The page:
Mirror products and similar systems use integrated “smart weights” to provide form corrections and track movements for at-home users.

Many inexpensive apps feature AI algorithms. For example, Freeletics and FitnessAI use your information to create personalized workouts from databases with millions of workout options. Other apps use AI algorithms to coach runners or weight-loss customers.

Rather than directly competing with fitness apps and AI technology, many gym owners find ways to integrate these products into their service packages. For example, trainers and instructors can use AI-driven wearables and apps for tracking their clients’ progress in workouts outside their supervision. Similarly, coaches might prescribe a combination of in-person training and at-home or on-the-road sessions provided by apps or devices.

Can a computer replace a skilled human coach or replicate deep coach-client relationships? No. But wise trainers find ways to use popular technology to serve their clients to an even greater degree.

A bearded man does dumbbell rows in a plank as part of an online fitness class.

3. Remote Live-Stream Workouts

Though microgym owners had more success with online coaching than Zoom workouts or live streams, larger gyms that swiftly adapted to remote workouts during the lockdown enjoyed success. Live-stream workout users went from 7 percent of consumers in 2019 to over 80 percent in 2020. Also, with a projected compound annual growth rate of 33 percent from 2021 to 2028, the demand for digital fitness is only getting stronger. 

For some gym owners, the internet has become an excellent option for providing remote access to exercise classes or offering personal training sessions. It’s also been beneficial for personal trainers. In a 2020 Personal Training Development Center survey, 62 percent of trainers said they would work online and in person once the pandemic is over.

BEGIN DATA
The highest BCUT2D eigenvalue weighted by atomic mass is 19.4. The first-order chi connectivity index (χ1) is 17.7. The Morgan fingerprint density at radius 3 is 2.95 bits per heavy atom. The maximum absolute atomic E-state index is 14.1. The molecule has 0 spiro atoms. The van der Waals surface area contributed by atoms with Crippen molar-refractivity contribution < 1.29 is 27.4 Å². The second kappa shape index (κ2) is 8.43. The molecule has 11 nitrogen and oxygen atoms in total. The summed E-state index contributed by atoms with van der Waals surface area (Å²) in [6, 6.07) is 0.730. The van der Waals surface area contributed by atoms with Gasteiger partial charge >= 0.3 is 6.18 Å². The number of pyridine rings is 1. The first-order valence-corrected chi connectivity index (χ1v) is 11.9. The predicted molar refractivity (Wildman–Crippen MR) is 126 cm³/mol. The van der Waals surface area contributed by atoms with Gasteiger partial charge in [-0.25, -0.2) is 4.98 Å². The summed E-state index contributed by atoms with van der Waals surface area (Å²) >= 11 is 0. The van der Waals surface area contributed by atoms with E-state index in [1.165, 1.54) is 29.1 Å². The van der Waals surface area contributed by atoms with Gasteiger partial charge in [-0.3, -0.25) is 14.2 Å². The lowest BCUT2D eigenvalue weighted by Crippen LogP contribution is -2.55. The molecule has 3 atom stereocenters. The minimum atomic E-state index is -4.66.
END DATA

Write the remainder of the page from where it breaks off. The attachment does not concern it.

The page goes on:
Fortë and similar companies deliver live-streaming workout classes on a global scale. As a result, consumers who can’t physically attend classes at the gym can participate in live or on-demand fitness classes in gyms connected to the host system. Even in the home environment, exercise customers prefer the authenticity of live classes over recorded ones, but a recorded class will still get some people moving.

As an increasing number of gyms integrate remote workout options into their class schedules, consumers—and trainers—will have more options. But wise microgym owners will remember that digital options won’t replace a personal coach.

How These Fitness Trends Affect the Fitness Industry

Apps and devices, AI, and online gym options have uprooted the business-as-usual standard of gyms and fitness facilities. Considering that tech-oriented Millennials and Gen Z’s are becoming the majority of gym customers, forward-thinking fitness business owners can provide hybrid establishments with omnichannel ways to integrate apps and virtual services to improve their members’ experiences. Or they can use select technology to enhance the high-touch coaching services they provide.

While some will fear the “rise of the machines,” smart coaches will apply tech to help members manage their workout, diet and wellness regimens seamlessly so they get fit fast. 

Final Thoughts About This Fitness Industry Analysis

The pandemic lockdown of 2020 put significant and sometimes unbearable strain on most people and businesses. However, the high-tech trends that blossomed during this period continue to serve as a catalyst for growth in the fitness industry by influencing gym owners to strive for a higher level of customer service.

By offering more alternatives—such as virtual exercise classes, online coaching and wellness coaching—gyms can attract people who usually wouldn’t join. Also, accommodating members with AI and fitness apps will give them a more active role in achieving their fitness goals.

Finally, integrating technology into a deeply personalized coaching practice can improve the client experience, provide coaches with more detailed metrics and help clients see progress.

The pandemic might have been a huge challenge for the fitness industry, but it’s put new tools in the box, and fitness pros would be wise to learn how to use them to improve their services.

About the Author: John Burson successfully ran a personal training business for over 20 years, and he has written volumes of published articles on business entrepreneurship, finance and the fitness industry.